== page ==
Russell Wilson has ignited a read-option attack that’s become a hallmark of Seattle’s winning strategy. Of course, Atlanta has a 2-1 record against teams that ran the same offense this season (Carolina twice, and Washington). But Seattle is a different monster altogether. They are complete package team that won’t be stopped on offense. And Legion of Boom in the defensive secondary will give Roddy White and Julio Jones of Atlanta a tough time trying to simply locate the ball. I expect one of the two to surpass 100 yards receiving, but I doubt that they’ll have a serious impact on the game.

And don’t get me started on Michael Turner. He’s lost the tread on his tires, let alone any decline. Jacquizz Rogers will be the deciding factor in this game if it’s close, but I don’t know that he’ll be there to save the day with enough time on the clock. Seattle will take this one and move on to play their grudge rematch in Green Bay.

Houston Texans vs. New England Patriots (23-35)

This is one pick that I really do hope is wrong. All of my picks are based on the most realistic possibility in my mind. I absolutely believe that the New England Patriots will win this game. They’ve played it before. Just hit rewind on the tape.

But Houston was my AFC pick this year. Not only that, I’ve been so sour since Brian Cushing went out for the season on an ACL tear after a BS “tackle” on the play. I can’t stand to see New England win this one. We need new blood!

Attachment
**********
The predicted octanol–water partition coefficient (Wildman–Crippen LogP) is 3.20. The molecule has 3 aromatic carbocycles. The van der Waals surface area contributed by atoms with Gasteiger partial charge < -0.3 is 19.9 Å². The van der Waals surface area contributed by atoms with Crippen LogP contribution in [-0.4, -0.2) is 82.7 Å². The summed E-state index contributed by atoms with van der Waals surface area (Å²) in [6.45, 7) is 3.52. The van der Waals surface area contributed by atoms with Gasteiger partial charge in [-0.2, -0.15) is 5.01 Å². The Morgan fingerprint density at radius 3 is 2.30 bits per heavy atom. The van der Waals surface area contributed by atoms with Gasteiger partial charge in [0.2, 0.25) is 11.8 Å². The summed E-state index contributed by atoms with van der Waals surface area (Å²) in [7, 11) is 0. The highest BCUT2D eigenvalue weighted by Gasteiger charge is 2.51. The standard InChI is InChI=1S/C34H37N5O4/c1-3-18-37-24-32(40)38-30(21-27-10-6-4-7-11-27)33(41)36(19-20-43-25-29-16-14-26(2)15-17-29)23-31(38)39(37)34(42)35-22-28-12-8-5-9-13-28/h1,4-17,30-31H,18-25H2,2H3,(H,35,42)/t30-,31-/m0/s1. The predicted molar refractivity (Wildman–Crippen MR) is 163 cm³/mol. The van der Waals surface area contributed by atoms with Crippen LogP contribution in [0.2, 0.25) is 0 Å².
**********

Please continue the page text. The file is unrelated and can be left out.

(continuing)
But I digress.

Win this game, and the Patriots are in against Manning, possibly for the last time. New England’s defense has become a bend-but-don’t-break unit once again, ball-hawking Oppa Ed Reed Style. And on the offense, Brady has had Stevan Ridley, finally a complimentary back in a passing offense for Tommy, to keep defenses true. It helped, in part, to keep Wade Phillips on his heels when they beat Houston 42-14 earlier in the season. This is as good a time as any for New England to capitalize and bring Brady closer to a fourth ring. 

But if Houston wants to win, J.J. Watt needs to be 1000% better than in their last meeting. Watt was non-consequential last time and that’s not him. He’s got to be in a higher zone than he’s ever been to pressure Brady. And Matt Schaub has to, HAS TO, elevate his game to the Pro Bowl status he was deemed worthy of. Without extra effort against a team they know, there will almost certainly be disappointment in what was once considered their “season of all Texans seasons”.

Shame.

It’s The Most Wonderful Time of the Year